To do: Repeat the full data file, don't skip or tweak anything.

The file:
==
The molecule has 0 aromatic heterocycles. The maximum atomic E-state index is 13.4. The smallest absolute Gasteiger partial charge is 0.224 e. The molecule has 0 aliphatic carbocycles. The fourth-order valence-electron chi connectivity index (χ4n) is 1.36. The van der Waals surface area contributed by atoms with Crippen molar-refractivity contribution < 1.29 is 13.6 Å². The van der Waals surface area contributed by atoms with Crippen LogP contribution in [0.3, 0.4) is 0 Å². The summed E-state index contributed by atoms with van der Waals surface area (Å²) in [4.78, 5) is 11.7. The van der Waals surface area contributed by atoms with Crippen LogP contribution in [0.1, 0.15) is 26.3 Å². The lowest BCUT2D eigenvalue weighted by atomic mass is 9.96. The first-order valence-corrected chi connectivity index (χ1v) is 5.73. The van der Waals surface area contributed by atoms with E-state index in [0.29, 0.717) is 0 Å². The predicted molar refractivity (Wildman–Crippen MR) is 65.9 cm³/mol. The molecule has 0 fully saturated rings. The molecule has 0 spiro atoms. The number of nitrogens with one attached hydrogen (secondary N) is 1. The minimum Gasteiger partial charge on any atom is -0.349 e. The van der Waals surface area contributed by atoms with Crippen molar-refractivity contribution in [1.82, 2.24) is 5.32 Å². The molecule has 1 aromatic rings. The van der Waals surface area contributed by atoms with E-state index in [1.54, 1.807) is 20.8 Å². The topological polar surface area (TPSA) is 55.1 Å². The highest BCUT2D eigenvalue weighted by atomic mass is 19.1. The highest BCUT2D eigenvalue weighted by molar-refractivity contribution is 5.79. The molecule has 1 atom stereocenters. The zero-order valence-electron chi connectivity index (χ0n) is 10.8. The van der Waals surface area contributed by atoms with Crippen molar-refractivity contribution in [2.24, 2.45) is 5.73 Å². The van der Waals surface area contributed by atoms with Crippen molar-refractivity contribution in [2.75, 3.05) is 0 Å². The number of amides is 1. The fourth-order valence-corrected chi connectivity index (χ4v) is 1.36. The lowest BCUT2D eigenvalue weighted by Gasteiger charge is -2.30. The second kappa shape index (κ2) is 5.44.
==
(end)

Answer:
The molecule has 0 aromatic heterocycles. The maximum atomic E-state index is 13.4. The smallest absolute Gasteiger partial charge is 0.224 e. The molecule has 0 aliphatic carbocycles. The fourth-order valence-electron chi connectivity index (χ4n) is 1.36. The van der Waals surface area contributed by atoms with Crippen molar-refractivity contribution < 1.29 is 13.6 Å². The van der Waals surface area contributed by atoms with Crippen LogP contribution in [0.3, 0.4) is 0 Å². The summed E-state index contributed by atoms with van der Waals surface area (Å²) in [4.78, 5) is 11.7. The van der Waals surface area contributed by atoms with Crippen LogP contribution in [0.1, 0.15) is 26.3 Å². The lowest BCUT2D eigenvalue weighted by atomic mass is 9.96. The first-order valence-corrected chi connectivity index (χ1v) is 5.73. The van der Waals surface area contributed by atoms with E-state index in [0.29, 0.717) is 0 Å². The predicted molar refractivity (Wildman–Crippen MR) is 65.9 cm³/mol. The molecule has 0 fully saturated rings. The molecule has 0 spiro atoms. The number of nitrogens with one attached hydrogen (secondary N) is 1. The minimum Gasteiger partial charge on any atom is -0.349 e. The van der Waals surface area contributed by atoms with Crippen molar-refractivity contribution in [1.82, 2.24) is 5.32 Å². The molecule has 1 aromatic rings. The van der Waals surface area contributed by atoms with E-state index in [1.54, 1.807) is 20.8 Å². The topological polar surface area (TPSA) is 55.1 Å². The highest BCUT2D eigenvalue weighted by atomic mass is 19.1. The highest BCUT2D eigenvalue weighted by molar-refractivity contribution is 5.79. The molecule has 1 atom stereocenters. The zero-order valence-electron chi connectivity index (χ0n) is 10.8. The van der Waals surface area contributed by atoms with Crippen molar-refractivity contribution in [2.24, 2.45) is 5.73 Å². The van der Waals surface area contributed by atoms with Crippen molar-refractivity contribution in [2.75, 3.05) is 0 Å². The number of amides is 1. The fourth-order valence-corrected chi connectivity index (χ4v) is 1.36. The lowest BCUT2D eigenvalue weighted by Gasteiger charge is -2.30. The second kappa shape index (κ2) is 5.44.